The National Youth Theatre in London sets a precedent for regeneration

The Other NYT

The National Youth Theatre in London sets a precedent for regeneration

Five years ago, you could walk down north London’s Holloway Road and easily miss the creative powerhouse that is the National Youth Theatre—one of the U.K.’s best incubators for budding actors which has produced the likes of Helen Mirren, Daniel Craig, Daniel Day-Lewis, Chiwetel Ejiofor, Colin Firth, Joss Stone, Orlando Bloom, Catherine Tate, and Ben Kingsley.

Now, courtesy of London-based firm DSDHA, the theatre has the presence it deserves, its stage the street, onto which it beckons the stars of the future through a new glazed green brick pavilion which serves as a reception area. This protrusion onto the oversized sidewalk is notable in that it is the only building in the area to do so. In the 1960s, the road was earmarked by planners to be widened and become a highway and as a result, buildings were prohibited from encroaching further. Thankfully that never happened (though Holloway Road is still busy with traffic) but the building line stipulation remained in place, hence the generous sidewalk afforded today.

The theatre’s foray into this public space is by no means a hindrance to pedestrians or indeed to the public realm. By escaping the boundaries set half-a-century ago, the addition achieves quite the opposite, demarcating new space for public gathering with outdoor benches and tables, buoyed by a new thriving coffee shop next door, a sure sign that the rejuvenated theatre is attracting more people.

A mirrored dance room in the National Youth Theatre
Inside a rehearsal room (© Jim Stephenson)

And that’s what the new National Youth Theatre achieves best, an aspect amplified even more compared to before when that space was a car park. “The [old] front was uninviting, the main entrance had been pushed to the side and hidden away,” Richard Wilkinson, head of development at the National Youth Theatre, told AN. “To actually get into the building was an arduous journey; there was no human contact, you had to use two intercoms and you went quite a while without seeing a person,” he added. “It all screamed ‘don’t come in’.”

With a proper entrance from the street and someone to greet you inside, those issues have immediately disappeared. Inside, “National” is written in cursive in a pink neon sign and “YOUTH” in typical illuminated theatre signage can be read from the inside and out. This is by no means a flashy building, far from it, but there are moments of glamour which are a nod to the glitz of London’s theatrical scene in the West End; hints of a possible future in store for those studying in the building.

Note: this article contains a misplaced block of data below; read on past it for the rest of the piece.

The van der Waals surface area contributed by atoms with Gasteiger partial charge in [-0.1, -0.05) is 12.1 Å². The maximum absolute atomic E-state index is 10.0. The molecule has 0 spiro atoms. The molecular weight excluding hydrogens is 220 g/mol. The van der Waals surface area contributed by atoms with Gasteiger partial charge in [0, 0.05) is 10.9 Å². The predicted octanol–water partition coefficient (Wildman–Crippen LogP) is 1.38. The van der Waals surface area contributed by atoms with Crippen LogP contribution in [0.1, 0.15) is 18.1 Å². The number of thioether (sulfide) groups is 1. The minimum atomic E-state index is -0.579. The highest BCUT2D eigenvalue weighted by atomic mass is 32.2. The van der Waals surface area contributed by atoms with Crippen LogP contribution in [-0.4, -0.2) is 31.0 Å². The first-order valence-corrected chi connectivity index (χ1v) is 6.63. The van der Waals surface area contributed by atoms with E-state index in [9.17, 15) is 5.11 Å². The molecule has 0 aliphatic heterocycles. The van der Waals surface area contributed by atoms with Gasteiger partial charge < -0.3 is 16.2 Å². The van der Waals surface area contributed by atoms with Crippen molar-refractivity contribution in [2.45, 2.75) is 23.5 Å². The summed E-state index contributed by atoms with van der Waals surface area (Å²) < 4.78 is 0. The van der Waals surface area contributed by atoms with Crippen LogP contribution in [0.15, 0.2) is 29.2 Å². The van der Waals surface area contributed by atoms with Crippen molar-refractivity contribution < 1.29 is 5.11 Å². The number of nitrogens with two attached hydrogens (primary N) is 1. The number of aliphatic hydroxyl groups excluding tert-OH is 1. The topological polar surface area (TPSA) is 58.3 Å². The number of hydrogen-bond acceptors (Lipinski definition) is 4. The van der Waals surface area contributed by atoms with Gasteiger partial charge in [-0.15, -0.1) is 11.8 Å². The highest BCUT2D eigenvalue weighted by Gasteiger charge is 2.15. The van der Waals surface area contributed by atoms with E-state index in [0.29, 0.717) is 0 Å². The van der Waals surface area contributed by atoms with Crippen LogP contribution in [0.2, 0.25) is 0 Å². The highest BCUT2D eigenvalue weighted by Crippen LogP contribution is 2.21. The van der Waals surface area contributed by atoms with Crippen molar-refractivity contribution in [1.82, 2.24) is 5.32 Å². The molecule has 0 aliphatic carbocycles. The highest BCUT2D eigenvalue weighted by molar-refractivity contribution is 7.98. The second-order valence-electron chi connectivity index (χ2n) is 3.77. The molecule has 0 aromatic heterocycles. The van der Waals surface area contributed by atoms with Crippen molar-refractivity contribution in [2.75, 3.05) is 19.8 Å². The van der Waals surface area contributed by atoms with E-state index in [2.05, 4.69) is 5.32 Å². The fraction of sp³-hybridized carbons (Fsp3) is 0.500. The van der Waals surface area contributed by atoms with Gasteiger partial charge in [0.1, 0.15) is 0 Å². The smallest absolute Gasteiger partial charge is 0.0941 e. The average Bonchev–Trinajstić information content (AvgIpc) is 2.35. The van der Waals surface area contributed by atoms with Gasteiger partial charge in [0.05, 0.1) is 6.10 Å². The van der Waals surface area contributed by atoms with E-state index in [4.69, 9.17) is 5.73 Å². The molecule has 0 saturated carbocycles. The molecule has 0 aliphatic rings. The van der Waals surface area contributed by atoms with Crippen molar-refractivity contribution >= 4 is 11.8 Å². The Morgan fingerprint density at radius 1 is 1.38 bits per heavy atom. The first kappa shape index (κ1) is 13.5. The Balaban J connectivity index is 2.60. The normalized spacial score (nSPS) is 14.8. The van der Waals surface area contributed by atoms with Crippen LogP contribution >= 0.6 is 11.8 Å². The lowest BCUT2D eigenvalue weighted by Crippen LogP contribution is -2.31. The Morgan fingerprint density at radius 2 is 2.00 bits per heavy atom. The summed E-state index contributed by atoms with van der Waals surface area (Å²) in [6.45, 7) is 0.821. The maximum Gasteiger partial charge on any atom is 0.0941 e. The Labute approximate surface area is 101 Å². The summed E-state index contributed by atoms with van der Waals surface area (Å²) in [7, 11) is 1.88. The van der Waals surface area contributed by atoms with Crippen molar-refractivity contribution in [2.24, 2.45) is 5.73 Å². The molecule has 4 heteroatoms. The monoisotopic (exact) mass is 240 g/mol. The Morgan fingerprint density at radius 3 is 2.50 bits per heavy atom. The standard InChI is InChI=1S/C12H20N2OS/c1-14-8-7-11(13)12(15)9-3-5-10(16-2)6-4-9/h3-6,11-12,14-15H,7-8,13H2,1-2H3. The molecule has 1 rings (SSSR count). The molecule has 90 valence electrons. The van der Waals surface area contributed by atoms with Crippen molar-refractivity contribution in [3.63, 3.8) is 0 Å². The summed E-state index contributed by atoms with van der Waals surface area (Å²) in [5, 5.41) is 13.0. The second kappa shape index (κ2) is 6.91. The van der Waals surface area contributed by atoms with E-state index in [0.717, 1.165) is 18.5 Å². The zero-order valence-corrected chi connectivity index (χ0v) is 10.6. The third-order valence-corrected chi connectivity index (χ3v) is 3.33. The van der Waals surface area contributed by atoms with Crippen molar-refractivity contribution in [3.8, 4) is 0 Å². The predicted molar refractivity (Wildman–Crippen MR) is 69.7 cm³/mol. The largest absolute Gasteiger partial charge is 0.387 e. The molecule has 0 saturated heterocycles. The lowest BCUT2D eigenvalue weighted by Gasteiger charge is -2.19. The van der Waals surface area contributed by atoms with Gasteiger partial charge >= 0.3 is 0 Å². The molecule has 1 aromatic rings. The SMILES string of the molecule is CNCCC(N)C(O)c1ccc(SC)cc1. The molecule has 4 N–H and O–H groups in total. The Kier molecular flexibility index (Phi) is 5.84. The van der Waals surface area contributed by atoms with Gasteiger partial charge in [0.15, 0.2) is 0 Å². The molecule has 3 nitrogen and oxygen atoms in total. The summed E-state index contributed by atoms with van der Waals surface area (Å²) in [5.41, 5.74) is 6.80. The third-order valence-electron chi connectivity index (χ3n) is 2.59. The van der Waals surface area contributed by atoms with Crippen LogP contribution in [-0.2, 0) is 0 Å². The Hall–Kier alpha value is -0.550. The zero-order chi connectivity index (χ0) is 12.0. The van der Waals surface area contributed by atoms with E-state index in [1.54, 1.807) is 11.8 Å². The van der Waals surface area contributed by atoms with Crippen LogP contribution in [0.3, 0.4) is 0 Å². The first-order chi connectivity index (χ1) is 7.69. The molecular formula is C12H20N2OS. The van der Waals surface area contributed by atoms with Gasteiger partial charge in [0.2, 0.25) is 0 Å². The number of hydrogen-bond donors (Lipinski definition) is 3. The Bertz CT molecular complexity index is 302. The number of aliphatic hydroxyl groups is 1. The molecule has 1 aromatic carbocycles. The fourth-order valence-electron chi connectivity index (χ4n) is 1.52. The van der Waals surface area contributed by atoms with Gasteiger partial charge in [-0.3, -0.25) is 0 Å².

From here, the rest of the building can be accessed: six studios, offices, and new rehearsal spaces. The re-articulation of space has doubled the studio space available, meaning more professionals can rehearse for shows happening in the West End, in turn doubling the theatre’s capacity to generate revenue.

On the ground floor, a new community studio looks out onto the street with large glazing affording views in and out. The studio also reveals the theatre’s original 1870s facade, back when it began life as a music hall.

At night, translucent blinds can be pulled to minimize a goldfish bowl effect.

The National Youth Theatre at night, windows illuminated
The National Youth Theatre at night (© Jim Stephenson)

“You can see activity within the building now and that invites people in, it lets those on the street know what’s going on and creates intrigue,” Deborah Saunt, the “DS” of DSDHA, told AN. This sense of visual porousness continues inside. A waiting area just above also allows views into the same studio and visual connections forged elsewhere to make the revamped building easier to navigate.

Another major intervention was a new theater for 250 people. “Before, we could never really have an audience like that,” said Wilkinson. To carve this new space out, six columns were replaced by a steel truss, painted maroon for good effect, finally give the theatre license to put on productions of a decent size and attract even more people through its doors.

Inside a cafeteria wrapped in plywood
(© Jim Stephenson)

On the floors above, meanwhile, offices have been reconfigured, with a new rehearsal space added. From a mezzanine level, views into a workshop (used for set and costume design) re-affirm the sense of visual connectivity, while further views from the split levels peer into the aforementioned rehearsal area—the largest in the building.

Embedded within all this is an accessible design strategy that does the new frontage justice. Those not traveling by foot have easy routes through and up the building, with these routes and facilities being equal in presence to others. Meanwhile, gender-neutral toilets and fully equipped changing rooms have been installed on the ground floor, able to be used by the public.

Despite all of these changes, less than 50o square feet of space has been added, owing to the spatial gymnastics achieved by DSDHA. Together with a robust business strategy from the National Youth Theatre, the incisions, interventions, and alterations made have laid the foundations for a sustainable future for the venue and the foundations for the careers of actors soon to be hitting our screens.